NEW DELHI - At a hearing before a three-judge panel, the Indian government assured the Supreme Court that it would extend quota benefits to Dalit Christians if the National Commission for Religious and Linguistic Minorities finds sufficient data to establish their "social backwardness."

The benefits are currently restricted to Hindu, Sikh, Jain and Buddhist Dalits, so individuals lose their rights when they become Christians.

Gospel for Asia President K.P. Yohannan praised the government's stand.

"The decision is nothing short of a miracle," Dr. Yohannan commented. "I have traveled the length and breadth of India, I've seen the suffering and pain of these Dalit Christians, and I have absolutely no doubt that the commission will find them deserving of justice."

The government's attorney, Gopal Subramaniam, made the assurances during a hearing challenging the constitutional validity of a 1950 presidential order on scheduled castes.

Mr. Subramaniam said the discrimination made in the order between the Christian Dalits and non-Christian Dalits was not based on religion, but on the social backwardness of any caste, tribe, or race. He noted that the National Commission for Scheduled Castes and Tribes was opposed to extending the affirmative-action reservations to the Dalit Christians.

Mr. Subramaniam questioned the court's right to interfere with the list of scheduled castes and tribes, contending that any inclusion or deletion in the list would have to be through a law passed in Parliament, and that any government decision would have to be based on the recommendations of an expert body that conclusively states on the basis of data that Dalit Christians are subjected to "social disabilities" comparable with those of other Dalits. "An expert body is looking into this," he said, referring to the National Commission for Religious and Linguistic Minorities.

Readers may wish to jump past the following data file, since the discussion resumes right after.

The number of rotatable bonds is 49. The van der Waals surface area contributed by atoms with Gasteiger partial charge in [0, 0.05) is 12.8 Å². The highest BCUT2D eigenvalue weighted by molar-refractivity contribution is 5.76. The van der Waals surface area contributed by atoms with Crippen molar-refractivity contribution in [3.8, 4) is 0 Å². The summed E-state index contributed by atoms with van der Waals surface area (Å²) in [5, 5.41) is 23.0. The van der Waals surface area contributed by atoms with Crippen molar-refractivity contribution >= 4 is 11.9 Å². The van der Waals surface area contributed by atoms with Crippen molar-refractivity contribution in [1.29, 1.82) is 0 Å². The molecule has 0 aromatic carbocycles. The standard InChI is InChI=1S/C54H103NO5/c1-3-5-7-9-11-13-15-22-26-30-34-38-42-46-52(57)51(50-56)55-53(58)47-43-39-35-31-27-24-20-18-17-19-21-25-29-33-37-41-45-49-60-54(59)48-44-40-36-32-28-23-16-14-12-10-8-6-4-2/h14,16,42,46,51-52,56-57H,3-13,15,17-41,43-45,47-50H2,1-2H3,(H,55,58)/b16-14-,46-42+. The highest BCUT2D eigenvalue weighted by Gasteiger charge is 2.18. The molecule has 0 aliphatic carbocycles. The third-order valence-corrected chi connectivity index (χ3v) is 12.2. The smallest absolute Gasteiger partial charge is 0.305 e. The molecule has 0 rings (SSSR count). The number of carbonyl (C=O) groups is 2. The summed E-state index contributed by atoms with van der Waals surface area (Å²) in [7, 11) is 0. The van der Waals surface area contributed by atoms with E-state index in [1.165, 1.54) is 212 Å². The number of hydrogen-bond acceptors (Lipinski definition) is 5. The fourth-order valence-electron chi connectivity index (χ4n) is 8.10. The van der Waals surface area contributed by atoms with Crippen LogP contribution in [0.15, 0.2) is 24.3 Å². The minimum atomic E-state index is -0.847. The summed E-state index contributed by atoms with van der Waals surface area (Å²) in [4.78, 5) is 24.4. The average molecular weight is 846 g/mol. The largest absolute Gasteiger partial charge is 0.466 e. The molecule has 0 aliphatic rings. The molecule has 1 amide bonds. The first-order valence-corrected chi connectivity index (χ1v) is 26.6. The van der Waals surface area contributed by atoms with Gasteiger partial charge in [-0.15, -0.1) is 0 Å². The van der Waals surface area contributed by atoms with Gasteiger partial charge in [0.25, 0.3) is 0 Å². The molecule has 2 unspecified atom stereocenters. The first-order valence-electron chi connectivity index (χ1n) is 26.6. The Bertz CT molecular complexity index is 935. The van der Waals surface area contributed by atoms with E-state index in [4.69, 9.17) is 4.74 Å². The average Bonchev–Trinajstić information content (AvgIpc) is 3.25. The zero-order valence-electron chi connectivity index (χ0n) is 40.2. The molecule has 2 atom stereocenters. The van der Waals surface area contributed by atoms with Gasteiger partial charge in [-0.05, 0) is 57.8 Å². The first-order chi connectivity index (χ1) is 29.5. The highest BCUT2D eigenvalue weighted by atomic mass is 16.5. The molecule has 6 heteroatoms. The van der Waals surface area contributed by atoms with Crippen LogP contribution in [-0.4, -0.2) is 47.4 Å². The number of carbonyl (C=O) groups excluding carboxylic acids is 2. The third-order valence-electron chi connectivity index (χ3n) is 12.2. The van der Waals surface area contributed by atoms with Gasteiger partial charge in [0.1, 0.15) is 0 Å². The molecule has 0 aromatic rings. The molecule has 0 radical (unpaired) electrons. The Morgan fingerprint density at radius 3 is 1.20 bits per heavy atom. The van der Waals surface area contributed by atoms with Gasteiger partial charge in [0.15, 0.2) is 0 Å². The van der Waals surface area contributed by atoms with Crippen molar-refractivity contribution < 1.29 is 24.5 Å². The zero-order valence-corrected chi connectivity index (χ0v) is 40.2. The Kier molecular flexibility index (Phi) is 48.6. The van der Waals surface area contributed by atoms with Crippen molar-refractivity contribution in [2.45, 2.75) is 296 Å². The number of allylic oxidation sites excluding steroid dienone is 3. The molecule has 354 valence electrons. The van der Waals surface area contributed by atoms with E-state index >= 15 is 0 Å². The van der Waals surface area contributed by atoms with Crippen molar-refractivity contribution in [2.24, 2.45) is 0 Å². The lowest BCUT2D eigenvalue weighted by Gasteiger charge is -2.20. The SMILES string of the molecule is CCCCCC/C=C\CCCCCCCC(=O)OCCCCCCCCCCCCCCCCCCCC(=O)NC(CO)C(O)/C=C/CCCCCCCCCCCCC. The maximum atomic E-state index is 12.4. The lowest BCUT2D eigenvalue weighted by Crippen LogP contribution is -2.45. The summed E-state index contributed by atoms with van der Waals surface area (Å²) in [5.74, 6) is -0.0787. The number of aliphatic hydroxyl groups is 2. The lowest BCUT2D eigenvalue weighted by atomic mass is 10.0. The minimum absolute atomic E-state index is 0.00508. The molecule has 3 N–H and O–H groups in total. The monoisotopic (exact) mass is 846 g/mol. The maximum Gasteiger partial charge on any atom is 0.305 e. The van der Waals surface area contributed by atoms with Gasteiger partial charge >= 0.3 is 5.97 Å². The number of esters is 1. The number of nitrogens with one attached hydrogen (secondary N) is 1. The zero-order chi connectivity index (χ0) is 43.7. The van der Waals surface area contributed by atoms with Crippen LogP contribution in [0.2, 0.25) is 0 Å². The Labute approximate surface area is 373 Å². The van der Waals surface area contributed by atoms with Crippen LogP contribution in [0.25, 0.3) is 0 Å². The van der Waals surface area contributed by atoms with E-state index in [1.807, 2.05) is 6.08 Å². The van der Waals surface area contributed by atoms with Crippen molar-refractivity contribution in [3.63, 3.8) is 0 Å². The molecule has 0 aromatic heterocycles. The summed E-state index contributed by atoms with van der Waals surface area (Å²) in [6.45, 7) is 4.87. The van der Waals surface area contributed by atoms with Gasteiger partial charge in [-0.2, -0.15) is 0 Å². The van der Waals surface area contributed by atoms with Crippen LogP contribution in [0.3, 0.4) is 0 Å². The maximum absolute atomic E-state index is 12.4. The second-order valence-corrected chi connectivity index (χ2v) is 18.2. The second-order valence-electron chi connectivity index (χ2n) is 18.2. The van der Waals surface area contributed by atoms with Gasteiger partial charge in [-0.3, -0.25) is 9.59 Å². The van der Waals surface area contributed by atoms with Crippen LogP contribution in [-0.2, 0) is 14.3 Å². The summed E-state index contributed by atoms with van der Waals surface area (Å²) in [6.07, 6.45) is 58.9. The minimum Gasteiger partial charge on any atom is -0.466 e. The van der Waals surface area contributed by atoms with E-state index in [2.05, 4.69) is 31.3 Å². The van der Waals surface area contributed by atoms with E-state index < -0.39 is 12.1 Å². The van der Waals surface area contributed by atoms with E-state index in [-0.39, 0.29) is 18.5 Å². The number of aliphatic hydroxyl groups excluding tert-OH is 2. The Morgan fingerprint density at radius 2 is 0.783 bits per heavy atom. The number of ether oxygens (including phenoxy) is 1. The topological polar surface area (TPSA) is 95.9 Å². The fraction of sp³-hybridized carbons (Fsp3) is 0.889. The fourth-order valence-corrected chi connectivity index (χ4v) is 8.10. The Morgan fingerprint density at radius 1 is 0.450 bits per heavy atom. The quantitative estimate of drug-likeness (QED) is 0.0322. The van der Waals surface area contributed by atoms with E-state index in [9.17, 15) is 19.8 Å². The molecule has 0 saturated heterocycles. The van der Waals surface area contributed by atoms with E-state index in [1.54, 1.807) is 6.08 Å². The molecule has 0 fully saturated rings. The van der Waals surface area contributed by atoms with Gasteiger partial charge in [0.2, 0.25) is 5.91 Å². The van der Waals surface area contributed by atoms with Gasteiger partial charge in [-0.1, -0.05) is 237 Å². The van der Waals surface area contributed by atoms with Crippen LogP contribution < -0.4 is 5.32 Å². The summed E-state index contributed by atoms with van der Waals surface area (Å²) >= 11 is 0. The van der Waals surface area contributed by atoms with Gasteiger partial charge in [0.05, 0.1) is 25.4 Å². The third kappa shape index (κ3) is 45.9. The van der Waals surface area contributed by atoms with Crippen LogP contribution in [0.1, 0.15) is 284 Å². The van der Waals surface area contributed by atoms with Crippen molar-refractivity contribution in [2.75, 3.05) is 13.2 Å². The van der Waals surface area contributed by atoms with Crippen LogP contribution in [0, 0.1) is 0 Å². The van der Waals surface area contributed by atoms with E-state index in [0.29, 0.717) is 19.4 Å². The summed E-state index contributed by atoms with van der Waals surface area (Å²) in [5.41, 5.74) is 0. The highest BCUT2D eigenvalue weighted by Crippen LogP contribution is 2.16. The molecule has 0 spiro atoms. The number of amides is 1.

At the same time, India's major political parties—except for the Hindu BJP party—have expressed support for the Dalit Christians.

Dr. Yohannan said he was "delighted that political leaders are willing to take this step, and I congratulate them on their commitment to freedom for hundreds of millions of oppressed people."

Dr. Yohannan called on Christians around the world to pray for the case, which has now been delayed until February, and may not be settled until April.

"Once again, the Lord is giving us more time to pray for the Supreme Court to give millions of Dalit Christians their full rights as citizens of India," he said.

Although the caste system was legally ended in 1950, it still regulates much of Indian society, and places the Dalits at the lowest rung in this oppressive class structure. "What the militant leaders have been doing to deny the Dalit Christians their rights is totally unconstitutional," Dr. Yohannan said. "Yet despite the persecution and loss of rights, millions of Dalits have become Christians.

"When the court rules in favor of the Christians, it will be like a dam bursting. The possibility is that 300 million 'Untouchables' who have been living in slavery will at last find their way to freedom and hope. This is the last barrier to them moving out of the oppression of the Hindu caste system."

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